Review: The Curse: Origin of the Vampires by Kethric Wilcox

TheCurseRating: 1 star
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Length: Novel


It’s the year 2220 when Doctor Jeremiah Banks first meets Professor Juan Di Vargas while attending the Atlanta Theological and Archaeological Conference. The two men are both fascinated with fabled the lost city of El-Abel — also called Enoch — the first city ever built. According to the book of Genesis, Enoch was built by Cain himself after his banishment from Eden and it is where he and his family lived until his death

Jeremiah used Juan’s research while working to learn the secrets of the El-Isinian language, which has allowed him to make progress in deciphering ancient tablets. Both men share a love of history and a fascination with El-Abel and it’s that shared interest that brings them together at the conference where they share a night of forbidden passion. Four years later, with only letters between them, the two men are reunited when the Vatican decides to fund an expedition to search for Enoch. Time and distance have not quenched the flames of desire between them, but there is a reason the city of Cain has been hidden for so long. There are those who do not want it found; there are those who would see this mission fail.

This book has many, many issues. The first of which is the racism with which I felt the author approaches the Middle Eastern cultures and the Muslim faith. No less than six times is it stated how the cruel and sadistic guards will gang rape young men. Never young white women, because that would defile the Muslim men, but the male graduate students traveling with Jeremiah and Juan will endlessly face the possibility of being raped. Jeremiah, in an earlier expedition, was tortured and forced to watch as his fellow students were beaten, tortured, and raped in front of him. He himself was never touched due to his plot armor but, because of the oddness of his red hair, he was forced to strip and show himself so the caliph could see if his pubic hair was the same color as the rest of him.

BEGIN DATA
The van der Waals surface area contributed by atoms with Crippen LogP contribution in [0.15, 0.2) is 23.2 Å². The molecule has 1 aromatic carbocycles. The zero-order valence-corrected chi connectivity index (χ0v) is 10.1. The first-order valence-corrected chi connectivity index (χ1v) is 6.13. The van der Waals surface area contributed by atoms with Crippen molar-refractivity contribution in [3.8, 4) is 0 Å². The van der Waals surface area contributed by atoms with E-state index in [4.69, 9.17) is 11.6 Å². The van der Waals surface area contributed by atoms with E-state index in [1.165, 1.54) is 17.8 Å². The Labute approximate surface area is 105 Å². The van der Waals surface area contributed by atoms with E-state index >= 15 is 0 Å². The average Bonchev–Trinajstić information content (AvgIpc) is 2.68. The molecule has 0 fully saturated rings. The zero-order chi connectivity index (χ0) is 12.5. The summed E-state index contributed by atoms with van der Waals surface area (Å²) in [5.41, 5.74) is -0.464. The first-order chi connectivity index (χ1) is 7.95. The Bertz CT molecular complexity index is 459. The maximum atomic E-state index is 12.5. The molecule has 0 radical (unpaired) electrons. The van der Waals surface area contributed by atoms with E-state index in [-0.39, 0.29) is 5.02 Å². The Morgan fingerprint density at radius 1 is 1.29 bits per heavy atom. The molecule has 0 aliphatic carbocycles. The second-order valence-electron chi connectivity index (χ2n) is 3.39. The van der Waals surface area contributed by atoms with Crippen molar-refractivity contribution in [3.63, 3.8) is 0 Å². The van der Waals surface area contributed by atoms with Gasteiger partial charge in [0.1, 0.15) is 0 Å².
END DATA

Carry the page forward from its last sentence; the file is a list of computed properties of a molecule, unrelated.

The writing here is simple and simplistic with irredeemably shallow and two-dimensional characters, a tangled mess of a plot, and, in several cases, confusing pages of dialogue with no indicators as to who is speaking. Some scenes have three people that turn into five and, in one scene, three characters are talking in a hallway only to have a fourth person suddenly appear with no introduction or explanation. I read the page three times and it never did make logistical sense.

There are diary entries from Cain, from the Lord Slayer who killed Cain, and from various theological sources that are used as exposition for the reader, as well as guides for the characters in their search for the lost city. Some of these flow with the story, but for the most part they are a jarring entry that could have been done with greater subtlety or sense, but instead felt like repetitive info dumps.

The characters in this book make poor decisions or make them for seemingly no reason whatsoever. When threatening the young graduate students with their eventual gang rapes — and after pointedly fondling one of the young men — Jeremiah has a moment where he considers refusing to take them into danger. These two young men don’t speak any languages from the area and know nothing of the culture or customs of the place, but in the end Jeremiah decides to take them… because. He also takes Juan with him even though Juan has no training in fieldwork. When presented with a letter from the vampire Pope — oh yes, there are no less than three named religious orders, filled with vampires, who are involved with trying to help or hinder the quest for the lost city, and the Pope is a vampire — telling them to trust the man who handed it to them, they both shrug and go along with it. They have no proof, have never met Pope Joan, and don’t believe in vampires, but it’s a letter, so they have to go along with it. They never get smarter.